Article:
Teacher resources and professional development across the curriculum

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Conversations in Literature
Conversations in Literature — Workshop
About CONVERSATIONS IN LITERATURE

Individual Program
Descriptions

1. Responding
as Readers


2. Envisioning

3. Stepping In

4. Moving Through

5. Rethinking

6. Objectifying
the Text


7. The Stances
in Action


8. Returning to the
Classroom

Support Materials
Teacher-Talk




HomeEnvisionment BuildingHelpful Hints for Site LeadersLesson BuilderSearch this SiteSite Map
Envisioning


Introduction

Key Points

Learning Objectives

Background Reading

Homework Assignment

Extension:
Classroom Connection


Ongoing Activity
Additional Reading


Key Points

  Effective readers engage in a close transaction with text, totally immersing themselves in the text world.

  Envisionments are text worlds in your mind full of a vast horizon of possibilities. Successful readers actively live in these text worlds during their reading experience and through it build rich literary understandings.

  While all readers create meaning by unconsciously utilizing the envisionment-building process, less successful readers have difficulties applying these skills to what they read in order to create a rich interaction with the text.

  The term stance refers to a mental process that readers employ in order to make meaning out of what they read, no matter what reading ability they have achieved. Stances reflect the way readers stand in relationship to the text at any given point in reading. Effective readers adapt four basic stances as needed, creating their own unified understanding of the text.

  Envisionment building is not a teaching method imposed on readers, but rather it describes how successful readers interact with texts and suggests ways to help students build competence.

  Research demonstrates that many language arts instructional practices are based on the premise that literary texts are seen as sources of information to be mined, rather than as text worlds that invite interaction and reflection. Many teachers have been taught this way and trained to teach this way. Thus, techniques such as gathering plot summaries and searching for the best interpretation of the text have often been ingrained in their pedagogical practices. Yet, teachers want their students to have rich literary experiences, and they need to find new ways to accomplish that.

   Teachers can help students grow as envisionment builders by creating literary communities that allow for thoughtful discussions by providing opportunities for students to think about text in multiple ways, from a wide assortment of perspectives.

The Four Stances:

Being Out and Stepping Into an Envisionment
When readers step into the text world, they search for clues in order to form initial impressions about the literature and their journey through it. Readers stand in this position from the first moment they pick up the book. This relationship to the text also occurs when readers are confounded by new information in the text, and are then forced to return to this stance to clarify or adjust an envisionment.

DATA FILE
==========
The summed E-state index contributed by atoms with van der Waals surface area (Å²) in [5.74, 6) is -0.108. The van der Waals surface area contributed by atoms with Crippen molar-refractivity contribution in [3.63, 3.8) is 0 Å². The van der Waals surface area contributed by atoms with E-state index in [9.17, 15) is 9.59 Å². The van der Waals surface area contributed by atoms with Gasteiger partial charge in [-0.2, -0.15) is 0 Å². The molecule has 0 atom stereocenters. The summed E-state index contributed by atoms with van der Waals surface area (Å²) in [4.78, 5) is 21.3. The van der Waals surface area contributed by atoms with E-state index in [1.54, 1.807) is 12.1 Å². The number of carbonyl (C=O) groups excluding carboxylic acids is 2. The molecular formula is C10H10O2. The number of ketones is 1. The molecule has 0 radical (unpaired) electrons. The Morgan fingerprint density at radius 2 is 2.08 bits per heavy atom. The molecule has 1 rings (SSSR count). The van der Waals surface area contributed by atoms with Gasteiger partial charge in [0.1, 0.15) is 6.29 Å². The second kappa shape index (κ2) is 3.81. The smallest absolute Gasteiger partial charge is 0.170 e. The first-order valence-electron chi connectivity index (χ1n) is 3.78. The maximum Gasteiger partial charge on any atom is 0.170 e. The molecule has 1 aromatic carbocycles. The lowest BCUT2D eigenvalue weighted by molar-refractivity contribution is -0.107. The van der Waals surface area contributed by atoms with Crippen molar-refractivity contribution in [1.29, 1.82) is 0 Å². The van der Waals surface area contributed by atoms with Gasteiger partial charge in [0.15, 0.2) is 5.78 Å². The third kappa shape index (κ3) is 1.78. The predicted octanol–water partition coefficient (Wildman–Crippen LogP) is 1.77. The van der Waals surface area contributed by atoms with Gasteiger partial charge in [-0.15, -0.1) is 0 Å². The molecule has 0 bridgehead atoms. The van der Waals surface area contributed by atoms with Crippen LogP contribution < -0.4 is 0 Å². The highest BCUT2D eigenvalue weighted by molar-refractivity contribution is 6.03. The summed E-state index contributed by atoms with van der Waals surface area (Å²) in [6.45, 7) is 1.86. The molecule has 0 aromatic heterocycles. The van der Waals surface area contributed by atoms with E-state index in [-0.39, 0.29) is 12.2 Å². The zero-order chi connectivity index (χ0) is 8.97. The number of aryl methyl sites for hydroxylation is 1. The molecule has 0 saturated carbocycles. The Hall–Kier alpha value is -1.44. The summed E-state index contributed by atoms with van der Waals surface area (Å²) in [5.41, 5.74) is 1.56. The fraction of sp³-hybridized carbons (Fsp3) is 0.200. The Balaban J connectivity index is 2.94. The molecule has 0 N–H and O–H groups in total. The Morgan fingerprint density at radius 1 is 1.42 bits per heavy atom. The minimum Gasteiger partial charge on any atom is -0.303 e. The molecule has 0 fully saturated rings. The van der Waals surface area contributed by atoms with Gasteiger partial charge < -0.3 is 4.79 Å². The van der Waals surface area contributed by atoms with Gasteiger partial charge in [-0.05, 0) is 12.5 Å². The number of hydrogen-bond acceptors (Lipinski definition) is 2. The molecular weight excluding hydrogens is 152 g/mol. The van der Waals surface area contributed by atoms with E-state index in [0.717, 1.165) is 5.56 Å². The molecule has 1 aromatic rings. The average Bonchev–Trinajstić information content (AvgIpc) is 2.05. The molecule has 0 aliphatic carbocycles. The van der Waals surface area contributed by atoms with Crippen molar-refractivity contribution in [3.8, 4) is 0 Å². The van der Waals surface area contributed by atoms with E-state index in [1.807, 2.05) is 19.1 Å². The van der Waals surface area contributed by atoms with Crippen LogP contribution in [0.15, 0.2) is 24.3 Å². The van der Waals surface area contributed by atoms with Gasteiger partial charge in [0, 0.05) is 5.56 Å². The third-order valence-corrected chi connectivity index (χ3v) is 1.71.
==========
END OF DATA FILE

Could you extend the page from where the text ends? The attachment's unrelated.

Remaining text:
Being In and Moving Through an Envisionment
Being In and Moving Through text allows readers to connect personal experiences and background knowledge to the text world. Here, readers move through the text world, observing the lives of the characters, breathing in the setting, conflicts and dilemmas, and wondering what they might do if they were in the characters' situations. Readers become part of the text world through their own cognitive journey. As they take multiple perspectives and consider possibilities, their understandings deepen.

Stepping Out and Rethinking What One Knows
When readers Step Out and Rethink, they use the text as an opportunity to reconsider aspects of their own lives, reflecting upon decisions, experiences, and dilemmas. This is one of the most powerful reasons we read literature — to understand ourselves and the world around us better. In this stance, readers have an opportunity to examine their past lives, their present lives, and the lives that lie ahead of them.

Stepping Out and Objectifying the Experience
This stance provides readers with the opportunities to critique the text as a literary work, analyzing the author's craft, use of imagery, language, structure and allusions and objectifying their interpretations of the text. In this position, readers have the opportunity to see how the literary elements relate to the whole work's meaning, as well as how the work relates to other texts.

Principles of an Envisionment-Building Classroom:
  • Students are treated as life-long envisionment builders.
  • Questions are treated as part of the literary experience.
  • Class meetings are a time to develop understandings.
  • Multiple perspectives are used to enrich interpretation.
Teachers can offer support to students as they grow as envisionment builders by:
  • Providing framed questions that provoke students to respond to text in multiple ways.
  • Building a literary community of engaged readers where mutual respect is the basis. Here, students have respect for the text, for one another, and for the unique perspectives that each community member offers, and for well-developed and well-explained interpretations.

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